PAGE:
From Chumar 2014 To Galwan 2020: Saga Of Souring Ties Between India, China Border Personnel
NEW DELHI: An indication of how interactions between Indian and Chinese soldiers along the Himalayan frontier have gone south in just five six years is the way China took three days to release 10 Indian soldiers they had taken in custody following Monday’s brutal clash in the Galwan Valley. In earlier faceoffs there are instances of Indian doctors and soldiers having administered medical treatment to Chinese soldiers. For example, in 2014, during the Chumur faceoff, a young Chinese officer, trying to out-manoeuvre the Indian line of defence at an altitude of 13,000 feet, slipped and rolled down the mountain side, injuring himself in the bargain. The Indian side first helped recover the officer from the gorge and then treated him before handing him back unharmed.
On Thursday, the 10 Indian soldiers, including four officers, were returned unharmed but that it took 48 hours of intense negotiations to get them back at Patrol Point 14, the site of the clash, speaks volumes about the deterioration in the relationship between the two sides. Meanwhile, on Friday the Chinese foreign ministry said China hasn’t seized any Indian personnel. As already reported 20 Indian soldiers, including the Commanding Officer of the 16 Bihar battalion, succumbed to their injuries after a brutal fight with the Chinese who had come prepared with nail-studded batons and heavy chains. However, the Indians, it is now becoming clearer, also gave as good as they got. At least 30 Chinese soldiers are said to have been killed in the scuffle that lasted over five hours well into darkness.
The two sides are now talking to try and bring temperatures down and ensure there is no further bloodshed but those who have been deployed on the India-China border and have taken part in meetings at designated border points in the past now feel that mistrust has crept into the interactions. One of the reasons cited is the fact that the regular People’s Liberation Army (PLA) units are being increasingly deployed along the LAC, replacing the Border Defence forces, normally entrusted with patrol duties close to the LAC. Members of the Border Defence forces (one step below the regular PLA units in status), spent years on the border and are better acquainted with border protocols and are even familiar with their Indian counterparts at various meeting points.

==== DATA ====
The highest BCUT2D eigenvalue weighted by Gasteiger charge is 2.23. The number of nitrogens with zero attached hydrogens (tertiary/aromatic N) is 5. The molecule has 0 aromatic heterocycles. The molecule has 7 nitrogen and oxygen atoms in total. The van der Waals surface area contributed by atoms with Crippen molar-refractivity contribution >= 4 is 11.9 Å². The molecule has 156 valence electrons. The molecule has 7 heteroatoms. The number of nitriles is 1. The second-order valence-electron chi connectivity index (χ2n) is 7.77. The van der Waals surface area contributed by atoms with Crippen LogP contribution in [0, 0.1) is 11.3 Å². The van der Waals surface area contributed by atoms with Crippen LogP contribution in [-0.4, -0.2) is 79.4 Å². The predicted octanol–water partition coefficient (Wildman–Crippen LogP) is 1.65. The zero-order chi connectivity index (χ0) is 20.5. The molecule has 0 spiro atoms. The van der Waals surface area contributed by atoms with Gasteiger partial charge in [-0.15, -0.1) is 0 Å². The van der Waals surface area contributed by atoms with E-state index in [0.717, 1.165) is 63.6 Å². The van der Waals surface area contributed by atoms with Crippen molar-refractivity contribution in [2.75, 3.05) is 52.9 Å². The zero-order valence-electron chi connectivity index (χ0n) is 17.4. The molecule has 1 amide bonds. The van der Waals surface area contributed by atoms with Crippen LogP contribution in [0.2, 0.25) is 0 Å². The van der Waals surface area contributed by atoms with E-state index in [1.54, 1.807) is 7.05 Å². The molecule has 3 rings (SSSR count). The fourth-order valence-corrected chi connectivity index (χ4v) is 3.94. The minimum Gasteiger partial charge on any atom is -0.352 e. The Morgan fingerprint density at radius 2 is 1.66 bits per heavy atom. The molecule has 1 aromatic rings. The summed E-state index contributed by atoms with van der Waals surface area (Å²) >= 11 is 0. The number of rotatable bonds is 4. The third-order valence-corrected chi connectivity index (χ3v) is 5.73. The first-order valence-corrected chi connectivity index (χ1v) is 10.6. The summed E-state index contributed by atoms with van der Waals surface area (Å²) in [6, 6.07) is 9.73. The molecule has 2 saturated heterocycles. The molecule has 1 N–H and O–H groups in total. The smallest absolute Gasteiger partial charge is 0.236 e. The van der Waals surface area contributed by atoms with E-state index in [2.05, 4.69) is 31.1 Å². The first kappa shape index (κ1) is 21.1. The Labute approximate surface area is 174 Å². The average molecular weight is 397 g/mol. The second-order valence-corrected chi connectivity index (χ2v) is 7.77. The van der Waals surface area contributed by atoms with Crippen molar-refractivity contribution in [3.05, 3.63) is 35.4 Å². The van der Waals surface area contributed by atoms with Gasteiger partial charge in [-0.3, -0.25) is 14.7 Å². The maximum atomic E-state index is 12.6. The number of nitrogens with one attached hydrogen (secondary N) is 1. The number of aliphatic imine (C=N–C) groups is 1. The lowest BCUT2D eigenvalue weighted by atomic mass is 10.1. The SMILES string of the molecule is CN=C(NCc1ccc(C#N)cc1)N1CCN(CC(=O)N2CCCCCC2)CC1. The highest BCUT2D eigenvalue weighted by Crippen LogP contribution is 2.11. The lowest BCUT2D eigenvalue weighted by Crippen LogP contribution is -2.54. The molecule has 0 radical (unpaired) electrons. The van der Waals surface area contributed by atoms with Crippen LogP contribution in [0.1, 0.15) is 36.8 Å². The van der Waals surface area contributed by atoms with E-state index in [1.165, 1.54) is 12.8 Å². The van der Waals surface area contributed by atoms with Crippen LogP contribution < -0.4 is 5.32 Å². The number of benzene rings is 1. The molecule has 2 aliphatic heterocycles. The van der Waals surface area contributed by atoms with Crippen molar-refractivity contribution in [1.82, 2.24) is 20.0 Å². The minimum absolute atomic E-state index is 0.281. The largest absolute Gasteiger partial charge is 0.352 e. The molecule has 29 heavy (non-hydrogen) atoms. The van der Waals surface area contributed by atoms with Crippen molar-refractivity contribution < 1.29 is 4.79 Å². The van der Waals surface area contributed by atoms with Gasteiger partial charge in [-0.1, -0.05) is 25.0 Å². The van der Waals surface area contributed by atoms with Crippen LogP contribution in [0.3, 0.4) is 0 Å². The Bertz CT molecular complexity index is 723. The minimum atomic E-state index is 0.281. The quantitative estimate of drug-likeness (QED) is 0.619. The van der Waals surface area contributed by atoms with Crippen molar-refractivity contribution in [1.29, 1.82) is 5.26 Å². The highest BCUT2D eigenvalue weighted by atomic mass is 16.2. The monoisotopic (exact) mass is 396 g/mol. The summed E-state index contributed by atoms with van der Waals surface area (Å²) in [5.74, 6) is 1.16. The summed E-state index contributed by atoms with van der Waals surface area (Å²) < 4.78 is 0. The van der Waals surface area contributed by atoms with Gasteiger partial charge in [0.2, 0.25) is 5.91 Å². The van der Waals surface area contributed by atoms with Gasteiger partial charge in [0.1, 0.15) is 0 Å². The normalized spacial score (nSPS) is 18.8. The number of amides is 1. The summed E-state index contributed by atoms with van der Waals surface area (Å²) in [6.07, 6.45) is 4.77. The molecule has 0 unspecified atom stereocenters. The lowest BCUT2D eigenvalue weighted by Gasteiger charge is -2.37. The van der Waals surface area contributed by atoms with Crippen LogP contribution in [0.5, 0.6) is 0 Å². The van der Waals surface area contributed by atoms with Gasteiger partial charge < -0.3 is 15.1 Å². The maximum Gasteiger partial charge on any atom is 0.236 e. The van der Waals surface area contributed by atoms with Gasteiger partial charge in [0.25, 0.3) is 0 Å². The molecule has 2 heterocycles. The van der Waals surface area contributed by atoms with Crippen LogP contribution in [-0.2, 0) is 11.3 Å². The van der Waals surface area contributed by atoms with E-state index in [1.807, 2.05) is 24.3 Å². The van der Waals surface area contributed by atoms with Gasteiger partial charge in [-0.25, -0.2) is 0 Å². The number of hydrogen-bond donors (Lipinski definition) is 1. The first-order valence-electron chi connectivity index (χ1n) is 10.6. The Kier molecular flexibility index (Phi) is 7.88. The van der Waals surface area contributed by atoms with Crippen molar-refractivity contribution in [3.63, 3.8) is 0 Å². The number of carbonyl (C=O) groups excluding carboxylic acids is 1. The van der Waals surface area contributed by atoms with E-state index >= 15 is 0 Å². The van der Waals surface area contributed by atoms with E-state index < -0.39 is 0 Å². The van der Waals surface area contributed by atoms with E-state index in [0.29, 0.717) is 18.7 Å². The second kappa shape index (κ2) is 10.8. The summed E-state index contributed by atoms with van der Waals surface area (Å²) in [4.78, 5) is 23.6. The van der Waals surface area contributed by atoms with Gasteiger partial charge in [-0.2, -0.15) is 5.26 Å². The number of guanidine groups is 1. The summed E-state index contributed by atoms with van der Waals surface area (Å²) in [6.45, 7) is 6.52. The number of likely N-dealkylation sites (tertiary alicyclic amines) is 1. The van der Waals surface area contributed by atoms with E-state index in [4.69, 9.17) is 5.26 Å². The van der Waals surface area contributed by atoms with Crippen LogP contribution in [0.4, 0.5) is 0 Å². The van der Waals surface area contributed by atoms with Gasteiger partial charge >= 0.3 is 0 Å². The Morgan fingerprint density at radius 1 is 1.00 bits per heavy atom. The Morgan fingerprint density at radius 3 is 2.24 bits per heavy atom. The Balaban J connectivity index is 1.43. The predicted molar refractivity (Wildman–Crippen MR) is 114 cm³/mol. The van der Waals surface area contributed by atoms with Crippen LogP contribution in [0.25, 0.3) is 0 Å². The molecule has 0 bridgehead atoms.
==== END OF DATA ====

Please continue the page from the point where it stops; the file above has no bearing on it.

In the current standoff at different places along the LAC in Ladakh and even in Sikkim, it has been noticed that new units of the PLA have come further up near the border and are less than friendly. The brutality and intensity of physical fights (no bullet has been fired on this border after 1975, but that’s hardly any solace) has shown a new level of physical violence, not witnessed earlier. The attack on June 15 on the unsuspecting Indian troops was clearly pre-meditated since the Chinese side had come prepared with medieval weapons meant to inflict grievous injuries. Questions have also been raised about why Indian troops when attacked did not use their firearms. Two reasons have been advanced by those who know what happened that evening. One, a strict protocol—drilled many times over into the minds of soldiers on both sides—that prevents the use of guns along the LAC, prevented the troops from opening fire. The other, more plausible reason is that in the narrow confines of the Galwan Valley, the soldiers were not sure of foe and friend in the dark and therefore refrained from using guns. The terrain must be taken into account too. The fight took place in a narrow gorge, ringed by steep cliffs on either bank of the fast flowing river after dark. The altitude—14,000 feet—is itself a deterrent to carrying out any intense physical activity. But by all accounts Indian soldiers, caught by surprise initially and shocked that their commanding officer was seriously injured in the first wave of attack, took the fight into the adversary’s camp.
The Galwan incident may as well become an inflection point in the border management matrix along the LAC in the subsequent years. For nearly 40 years, this border—unlike the one with Pakistan—has been rather peaceful but now all bets are off. How the new protocols evolve, how the future Border Personnel Meetings take place, will surely be revisited. The longest disputed border is no longer peaceful and there is no guarantee anymore that Galwan-like or even more brutal encounters will not occur again.